- Food Service Management Professional (FMP): A senior-level designation, this credential targets leader in the food service and restaurant industry. To earn the credential, candidates must have a minimum of three years' supervisory experience in a food service or restaurant setting (only two years' experience is required for candidates with an associate's degree or higher) and a Food Protection Manager Certification or equivalent credential, which they must have obtained within five years before application. They also must complete the FMP application, submit the $150 application fee and pass the FMP exam. Candidates may not sit for the exam until the application has been approved.
National Registry of Food Safety Professionals
The National Registry of Food Safety Professionals (NRFSP) is a globally recognized organization that provides food service industry examinations, standards and best practices. NRFSP offers two food services credentials, the Food Safety Manager Certification and a food handler certification. It also offers credentials targeting grocery food managers, convenience store managers and HACCP food safety managers.
- Food Safety Manager Certification: A credential for entry-level food managers, the Food Safety Manager Certification is accredited by ANSI-CFP. The exam covers topics such as food safety management, supervisory duties, FDA regulations, health and other inspections, and risk. The credential meets the regulatory requirements for all states except Ohio and Illinois. The credential is valid for five years.
- First Principles Food Handler certificate: Food Safety First Principles for Food Handlers is a certificate program designed to ensure food handlers have the skills to handle, serve, prepare and display food. Accredited by ANSI against the ASTM standards for California, Illinois, Texas and Arizona, the program covers topics such as food safety, contamination and cross-contamination, time and temperature controls, personal hygiene, and cleaning and sanitizing. To earn the certificate, candidates must complete the training course and pass the exam.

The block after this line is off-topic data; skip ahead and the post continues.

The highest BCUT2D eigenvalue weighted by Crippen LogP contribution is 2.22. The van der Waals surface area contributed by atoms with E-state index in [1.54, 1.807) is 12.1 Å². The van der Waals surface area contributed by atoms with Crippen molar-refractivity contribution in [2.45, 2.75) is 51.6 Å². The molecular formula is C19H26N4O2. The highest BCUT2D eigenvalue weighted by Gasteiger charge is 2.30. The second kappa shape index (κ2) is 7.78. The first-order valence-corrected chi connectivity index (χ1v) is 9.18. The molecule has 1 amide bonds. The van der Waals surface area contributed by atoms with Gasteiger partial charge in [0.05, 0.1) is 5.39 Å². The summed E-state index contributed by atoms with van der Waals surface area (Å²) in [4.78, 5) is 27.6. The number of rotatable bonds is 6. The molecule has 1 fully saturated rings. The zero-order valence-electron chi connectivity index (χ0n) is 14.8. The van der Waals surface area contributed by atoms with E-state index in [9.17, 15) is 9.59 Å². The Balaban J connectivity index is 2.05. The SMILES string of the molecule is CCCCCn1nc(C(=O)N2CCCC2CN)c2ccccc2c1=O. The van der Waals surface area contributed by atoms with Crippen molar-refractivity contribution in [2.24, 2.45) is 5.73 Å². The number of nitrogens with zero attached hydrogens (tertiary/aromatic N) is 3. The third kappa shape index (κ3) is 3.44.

Learn2Serve, a leading national certifications provider, offers state-specific training courses for hospitality industry professionals. Food safety management and alcohol seller and server training are staples of the Learn2Serve portfolio.
- Food Safety Manager (FSM): Designed for food managers, this credential focuses on prevention and causes of foodborne illnesses, contamination, personal hygiene, sanitation, facility design, and food safety best practices.
- Food Handler Certificate: The Food Handler Certificate targets anyone who handles unpackaged food or equipment, surfaces or utensils that are exposed to unpackaged foods.
- Alcohol Seller Certification: This certificate prepares food, beverage and hospitality professionals to serve or sell alcoholic beverages in a manner consistent with their state and local regulatory requirements.
National Environmental Health Association
Since 1937, the National Environmental Health Association (NEHA) has provided nationally recognized food safety training in both the public and private sectors.
- Certified Professional Food Safety credential: Designed for experienced food safety practitioners, the CP-FS credential validates knowledge of regulatory requirements, HACCP principles, food safety, food microbiology, foodborne illnesses, effective sanitation and emergency responses. Credential holders can conduct facility plan reviews or serve in roles such as quality control or quality assurance managers. To earn the credential, candidates must meet stringent education and work experience guidelines and submit a formal application along with application fees. Upon application acceptance, candidates must pass the CP-FS exam.
- Certified Professional Food Manager: This credential targets food management professionals in the hospitality and culinary industries and prepares them to manage food safety risks and employ best food safety practices in the workplace. The exam covers food safety best practices, the FDA Food Code, food safety management, contaminant identification and avoidance, reportable disease, inspections, sanitization, and more. A single ANSI-CFP-approved exam is required to earn the credential.
American Hotel & Lodging Educational Institute
The American Hotel & Lodging Education Institute (AHLEI) has been a leading provider of hospitality-related education since 1953. Its training courses and certifications are recognized globally, with licensed training affiliates in 45 countries. Its Certified Restaurant Server credential targets food service professionals with front-line positions in dining facilities. To earn the credential, candidates must complete the START or quickSTART course and pass the Restaurant Server exam (70 percent or higher).